The day after they moved in,
Coraline went exploring....
In Coraline's family's new flat are twenty-one windows and fourteen doors. Thirteen of the doors open and close.
The fourteenth is locked, and on the other side is only a brick wall, until the day Coraline unlocks the door to find a passage to another flat in another house just like her own.
Only it's different.
At first, things seem marvelous in the other flat. The food is better. The toy box is filled with wind-up angels that flutter around the bedroom, books whose pictures writhe and crawl and shimmer, little dinosaur skulls that chatter their teeth. But there's another mother, and another father, and they want Coraline to stay with them and be their little girl. They want to change her and never let her go.
Other children are trapped there as well, lost souls behind the mirrors. Coraline is their only hope of rescue. She will have to fight with all her wits and all the tools she can find if she is to save the lost children, her ordinary life, and herself.
Critically acclaimed and award-winning author Neil Gaiman will delight readers with his first novel for all ages.
|Publisher:||Albin Michel Jeunesse|
|Edition description:||French-language Edition|
|Product dimensions:||5.70(w) x 8.40(h) x 0.50(d)|
|Age Range:||8 - 12 Years|
About the Author
Neil Gaiman is the #1 New York Times bestselling author of more than twenty books for readers of all ages, and the recipient of numerous literary awards, including the Shirley Jackson Award and the Locus Award for Best Novelette for his story "The Truth Is a Cave in the Black Mountains." Originally from England, he now lives in America.
Dave McKean is best known for his work on Neil Gaiman's Sandman series of graphic novels and for his CD covers for musicians from Tori Amos to Alice Cooper. He also illustrated Neil Gaiman's picture books The Day I Swapped My Dad for Two Goldfish, The Wolves in the Walls, and Crazy Hair. He is a cult figure in the comic book world, and is also a photographer.
Date of Birth:November 10, 1960
Place of Birth:Portchester, England
Education:Attended Ardingly College Junior School, 1970-74, and Whitgift School, 1974-77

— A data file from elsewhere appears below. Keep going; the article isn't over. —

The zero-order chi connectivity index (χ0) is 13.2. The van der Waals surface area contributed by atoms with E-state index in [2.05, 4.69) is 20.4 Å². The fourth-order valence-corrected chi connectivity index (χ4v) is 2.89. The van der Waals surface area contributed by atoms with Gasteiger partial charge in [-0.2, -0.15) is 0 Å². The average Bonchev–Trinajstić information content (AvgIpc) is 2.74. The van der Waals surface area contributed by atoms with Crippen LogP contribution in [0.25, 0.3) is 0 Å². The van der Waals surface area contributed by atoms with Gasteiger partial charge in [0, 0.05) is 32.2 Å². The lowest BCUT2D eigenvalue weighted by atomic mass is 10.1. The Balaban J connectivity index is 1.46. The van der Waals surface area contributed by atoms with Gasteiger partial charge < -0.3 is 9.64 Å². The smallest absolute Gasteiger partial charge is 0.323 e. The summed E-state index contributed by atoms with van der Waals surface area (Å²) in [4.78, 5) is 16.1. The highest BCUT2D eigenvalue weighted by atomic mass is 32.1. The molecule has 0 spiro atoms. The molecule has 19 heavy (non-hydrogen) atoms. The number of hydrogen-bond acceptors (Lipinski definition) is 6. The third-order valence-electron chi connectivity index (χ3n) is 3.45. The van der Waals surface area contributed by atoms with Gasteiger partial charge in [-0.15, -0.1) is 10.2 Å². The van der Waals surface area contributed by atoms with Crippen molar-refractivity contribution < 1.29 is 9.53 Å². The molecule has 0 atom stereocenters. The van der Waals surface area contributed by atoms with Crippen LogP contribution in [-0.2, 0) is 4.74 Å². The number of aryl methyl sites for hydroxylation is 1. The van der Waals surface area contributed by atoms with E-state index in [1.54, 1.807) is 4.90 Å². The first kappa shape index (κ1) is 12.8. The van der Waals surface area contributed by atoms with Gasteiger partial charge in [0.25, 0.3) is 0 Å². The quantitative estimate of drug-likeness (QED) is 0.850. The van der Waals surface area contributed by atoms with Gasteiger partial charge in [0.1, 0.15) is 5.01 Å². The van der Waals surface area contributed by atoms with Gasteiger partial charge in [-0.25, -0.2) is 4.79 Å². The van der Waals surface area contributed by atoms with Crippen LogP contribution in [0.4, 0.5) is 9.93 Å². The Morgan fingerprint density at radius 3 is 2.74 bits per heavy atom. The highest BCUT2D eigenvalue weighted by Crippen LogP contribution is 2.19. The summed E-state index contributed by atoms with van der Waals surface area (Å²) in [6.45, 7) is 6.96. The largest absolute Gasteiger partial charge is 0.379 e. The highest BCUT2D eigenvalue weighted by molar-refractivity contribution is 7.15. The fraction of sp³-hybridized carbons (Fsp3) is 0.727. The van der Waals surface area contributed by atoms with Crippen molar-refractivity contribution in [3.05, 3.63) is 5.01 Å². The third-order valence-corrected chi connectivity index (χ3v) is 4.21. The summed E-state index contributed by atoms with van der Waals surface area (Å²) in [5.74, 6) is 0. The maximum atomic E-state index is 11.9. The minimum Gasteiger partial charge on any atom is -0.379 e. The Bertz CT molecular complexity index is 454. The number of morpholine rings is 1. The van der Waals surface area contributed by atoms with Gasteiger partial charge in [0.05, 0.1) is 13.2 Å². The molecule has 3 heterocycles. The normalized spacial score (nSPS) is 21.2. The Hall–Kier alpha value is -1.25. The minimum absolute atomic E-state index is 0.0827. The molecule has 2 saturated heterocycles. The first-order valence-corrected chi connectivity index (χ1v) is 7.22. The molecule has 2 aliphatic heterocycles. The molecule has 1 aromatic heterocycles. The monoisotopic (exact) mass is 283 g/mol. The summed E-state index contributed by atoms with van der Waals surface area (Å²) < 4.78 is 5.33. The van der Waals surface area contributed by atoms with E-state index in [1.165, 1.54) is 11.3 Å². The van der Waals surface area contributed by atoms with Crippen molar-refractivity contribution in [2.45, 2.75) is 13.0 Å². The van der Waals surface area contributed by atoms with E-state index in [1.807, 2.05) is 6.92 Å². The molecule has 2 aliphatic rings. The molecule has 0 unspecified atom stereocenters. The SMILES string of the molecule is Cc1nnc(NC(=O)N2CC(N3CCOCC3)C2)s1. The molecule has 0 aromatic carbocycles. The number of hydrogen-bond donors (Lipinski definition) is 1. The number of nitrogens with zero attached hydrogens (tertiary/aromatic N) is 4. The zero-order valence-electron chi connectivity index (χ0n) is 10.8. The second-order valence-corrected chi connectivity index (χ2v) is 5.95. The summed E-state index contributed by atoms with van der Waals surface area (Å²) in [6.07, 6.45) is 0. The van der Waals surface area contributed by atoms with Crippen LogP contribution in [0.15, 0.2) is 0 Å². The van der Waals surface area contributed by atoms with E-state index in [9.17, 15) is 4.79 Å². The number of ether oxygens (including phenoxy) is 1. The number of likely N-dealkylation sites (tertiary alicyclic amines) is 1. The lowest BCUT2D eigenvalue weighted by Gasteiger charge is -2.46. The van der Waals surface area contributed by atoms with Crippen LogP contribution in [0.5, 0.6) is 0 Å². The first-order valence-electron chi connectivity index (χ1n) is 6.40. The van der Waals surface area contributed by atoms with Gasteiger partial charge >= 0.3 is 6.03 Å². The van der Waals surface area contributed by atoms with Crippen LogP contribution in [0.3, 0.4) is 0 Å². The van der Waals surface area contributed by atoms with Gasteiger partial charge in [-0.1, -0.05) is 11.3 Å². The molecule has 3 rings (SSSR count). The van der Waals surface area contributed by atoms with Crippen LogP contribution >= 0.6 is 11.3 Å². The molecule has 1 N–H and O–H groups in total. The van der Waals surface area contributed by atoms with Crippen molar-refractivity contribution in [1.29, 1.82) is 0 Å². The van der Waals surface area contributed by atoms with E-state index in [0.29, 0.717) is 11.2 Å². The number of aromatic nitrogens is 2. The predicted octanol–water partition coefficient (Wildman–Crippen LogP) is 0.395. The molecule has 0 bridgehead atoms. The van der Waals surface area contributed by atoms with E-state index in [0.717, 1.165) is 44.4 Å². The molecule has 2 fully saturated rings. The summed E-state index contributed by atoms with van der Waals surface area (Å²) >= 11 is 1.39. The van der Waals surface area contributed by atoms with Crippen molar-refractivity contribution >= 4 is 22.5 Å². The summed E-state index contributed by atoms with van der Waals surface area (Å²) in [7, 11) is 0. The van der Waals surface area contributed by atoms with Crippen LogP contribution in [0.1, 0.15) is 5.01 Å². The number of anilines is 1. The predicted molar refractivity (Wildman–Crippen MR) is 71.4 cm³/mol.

What People are Saying About This
“Ladies and gentlemen, boys and girls, rise to your feet and applaud: Coraline is the real thing.”
“The most splendidly original, weird, and frightening book I have read, and yet full of things children will love.”
“It has the delicate horror of the finest fairy tales, and it is a masterpiece.”
“A deliciously scary book that we loved reading together as a family.”
Most Helpful Customer Reviews
This was a pretty weird creepy book. There's something about people with buttons as eyes that is just really really disturbing. There were also rats and ghosts and people who look like parents but aren't. It was written for a younger group than what I am used to, but it was a pretty enjoyable quick read.
This was a fun and entertaining book that my son and I listened to on our road trip. We both enjoyed the imagery and the creepiness. And I love any book with a talking cat.
Coraline is by far one of the most creepiest children's books I have every read and I mean that in the best way possible. It is like Gaiman made a list of all the things that could terrify a child (button eyes, white pasty skin, maggots) and stuck them in. Add to that the frightening premise of the "other mother" and you have a bone chilling tale. I would recommend this book to kids around ten years of age who like horro and fantasy.
If you are looking for a good, creepy, Alice-in-Wonderland type book, read Coraline. I thought it was creepy enough but not so creepy where I was scared to sleep at night.